Nights With Uncle Remus by Joel Chandler Harris Nights With Uncle Remus

That the little boy loved Uncle Remus and his stories was so obvious that the tale-spinning sessions began drawing additional listeners. Daddy Jack, an old "Africa man" visiting from down-state; Sis Tempy, the strong chief of the mansion's servants; and Tildy, a young and pretty servant-girl - all found their way to Uncle Remus' rude cabin when their duties or interests permitted, to sit around the hearth and hear the wonderful tales of the animals, and foremost among them, Brer Rabbit and Brer Fox...

By: John Burroughs (1837-1921)

Squirrels and other Fur-Bearers by John Burroughs Squirrels and other Fur-Bearers

Squirrels and other Fur-Bearers, a collection of essays by American naturalist and essayist, John Burroughs, provides fascinating insight into the daily life of small woodland creatures. Included in these essays are Burrough’s personal observations of squirrels, rabbits, mink, and chipmunks, as well as numerous other small mammals. Highly recommended for anyone, both young and old, with an interest in nature and wildlife!

Book cover Bird Stories from Burroughs

What a better way to learn about birds than to read this delightful collection of interesting bird stories! John Burroughs was a nature essayist. These creative, observation- and emotion-driven stories about birds (largely from the Northeastern states), have been gathered together into a single volume from all his various works. Every chapter follows one species of birds, and the chapters have been arranged chronologically according to the time of the bird's arrival during the year. This collection has lovely illustrations of the birds by Louis Agassiz Fuertes, and some stories also have poems to go along with them.

By: John Muir (1838 – 1914)

Stickeen by John Muir Stickeen

A great dog story, a well told tale — the naturalist and adventurer John Muir recounts how he and his companion, a dog named Stickeen, each, alone, confronted and conquered their fears of an icy Alaskan glacier in 1880.

By: Joseph Jacobs (1854-1916)

English Fairy Tales by Joseph Jacobs English Fairy Tales

Jack the Giant-Killer, Tom Thumb, Goldilocks and The Three Bears, Henny Penny, Dick Whittington, The Three Little Pigs, Red Riding Hood and a host of immortal characters are found in this delightful collection of English Fairy Tales by Joseph Jacobs. The book made its first appearance in 1890 and has remained a firm favorite with both young and old ever since. Fairy tales have traditionally emanated from France and Germany. The famous compilations by La Fontaine and the Brothers Grimm have overshadowed children's literature for centuries...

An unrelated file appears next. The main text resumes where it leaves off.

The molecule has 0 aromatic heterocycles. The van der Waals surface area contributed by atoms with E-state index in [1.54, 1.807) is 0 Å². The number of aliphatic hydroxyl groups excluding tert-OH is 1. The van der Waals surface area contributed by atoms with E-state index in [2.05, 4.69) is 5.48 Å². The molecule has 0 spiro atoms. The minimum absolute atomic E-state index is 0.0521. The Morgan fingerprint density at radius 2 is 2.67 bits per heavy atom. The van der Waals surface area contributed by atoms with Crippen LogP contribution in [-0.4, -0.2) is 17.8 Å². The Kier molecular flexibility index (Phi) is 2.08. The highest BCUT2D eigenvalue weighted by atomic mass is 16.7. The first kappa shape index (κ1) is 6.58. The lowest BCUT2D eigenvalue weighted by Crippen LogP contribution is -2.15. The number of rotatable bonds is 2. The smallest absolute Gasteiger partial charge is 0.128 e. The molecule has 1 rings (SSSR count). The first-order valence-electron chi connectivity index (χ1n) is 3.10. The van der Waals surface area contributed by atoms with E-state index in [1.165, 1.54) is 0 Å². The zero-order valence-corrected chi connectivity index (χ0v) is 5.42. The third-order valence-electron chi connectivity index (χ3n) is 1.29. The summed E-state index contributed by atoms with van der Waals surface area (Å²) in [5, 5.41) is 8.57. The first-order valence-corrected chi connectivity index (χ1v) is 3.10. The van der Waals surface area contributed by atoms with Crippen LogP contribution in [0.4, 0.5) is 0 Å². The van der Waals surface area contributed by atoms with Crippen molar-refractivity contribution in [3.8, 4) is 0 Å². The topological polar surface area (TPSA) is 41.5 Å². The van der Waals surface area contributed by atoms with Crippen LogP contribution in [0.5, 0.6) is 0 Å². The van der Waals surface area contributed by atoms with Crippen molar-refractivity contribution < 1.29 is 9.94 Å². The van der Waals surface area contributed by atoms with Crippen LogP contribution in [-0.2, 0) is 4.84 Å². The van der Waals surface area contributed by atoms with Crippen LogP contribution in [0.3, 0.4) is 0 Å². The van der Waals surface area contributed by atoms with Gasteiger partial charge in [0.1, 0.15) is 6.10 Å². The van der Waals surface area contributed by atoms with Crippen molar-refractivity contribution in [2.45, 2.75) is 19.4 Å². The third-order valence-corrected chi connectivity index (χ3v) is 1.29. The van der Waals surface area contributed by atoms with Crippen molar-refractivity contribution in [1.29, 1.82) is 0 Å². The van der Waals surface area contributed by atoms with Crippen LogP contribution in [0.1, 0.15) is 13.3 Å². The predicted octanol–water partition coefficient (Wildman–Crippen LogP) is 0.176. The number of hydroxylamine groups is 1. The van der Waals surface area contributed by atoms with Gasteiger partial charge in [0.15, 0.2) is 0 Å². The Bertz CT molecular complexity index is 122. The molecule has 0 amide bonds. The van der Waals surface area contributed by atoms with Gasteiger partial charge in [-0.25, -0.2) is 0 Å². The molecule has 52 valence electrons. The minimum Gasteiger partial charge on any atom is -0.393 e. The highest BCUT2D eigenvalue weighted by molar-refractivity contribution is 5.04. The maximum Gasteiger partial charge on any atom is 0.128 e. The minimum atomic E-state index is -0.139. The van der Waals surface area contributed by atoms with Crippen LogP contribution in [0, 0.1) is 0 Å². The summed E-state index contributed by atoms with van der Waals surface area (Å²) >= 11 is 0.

By: Judith Gautier (1845-1914)

Book cover Memoirs of a White Elephant

"We are told by writers of antiquity that elephants have written sentences in Greek, and that one of them was even known to speak. There is, therefore, nothing unreasonable in the supposition that the White Elephant of this history, the famous "Iravata" so celebrated throughout Asia, should have written his own memoirs. The story of his long existence—at times so glorious, and at other times so full of misfortune—in the kingdom of Siam, and the India of the Maharajahs and the English, is full of most curious and interesting adventure...

By: Kate Douglas Wiggin (1856-1923)

The Diary of a Goose Girl by Kate Douglas Wiggin The Diary of a Goose Girl

The "Goose Girl" is a young and somewhat independent lady who, in fleeing from her lover with whom there had been a "little tiff," became a "paying guest" at poultry farm in a quiet, out-of-the-way Sussex village, in the care of which she participates. From the author of Mother Carey's Chickens, The Bird's Christmas Carol, etc.

By: Katharine Berry Judson (1866-1929)

Book cover Myths and Legends of the Great Plains

Myths and Legends of the Great Plains is a compendium of myths and legends from the Great Plains region of the US. It includes many short stories, and also quite a few songs and poems. Each tale is tagged with what culture it is from -

Book cover Myths And Legends Of California And The Old Southwest

"...The preparation of a volume of the quainter, purer myths, suitable for general reading, authentic, and with illustrations of the country portrayed, but with no pretensions to being a purely scientific piece of work.... This volume is intended for popular use." As with most mythologies or religions, these stories tell how the world came to be, how places and peoples got their names, how social customs and mores developed, adventures of the ancestors or gods, and much, much more.

Book cover Myths And Legends Of The Pacific Northwest Especially Of Washington And Oregon

The basis on which these myths were selected necessarily excluded those which showed traces of the white man's religion or of the red man's coarseness. Relatively speaking, only a few myths could be selected. These were the creation myths, the origin of the races, the theft of fire, the salmon, and especially those connected with the physical features of the country, such as those of Takhoma, Shasta, the Columbia River, and the group of mountains of the bridge of the gods…. No claim is made...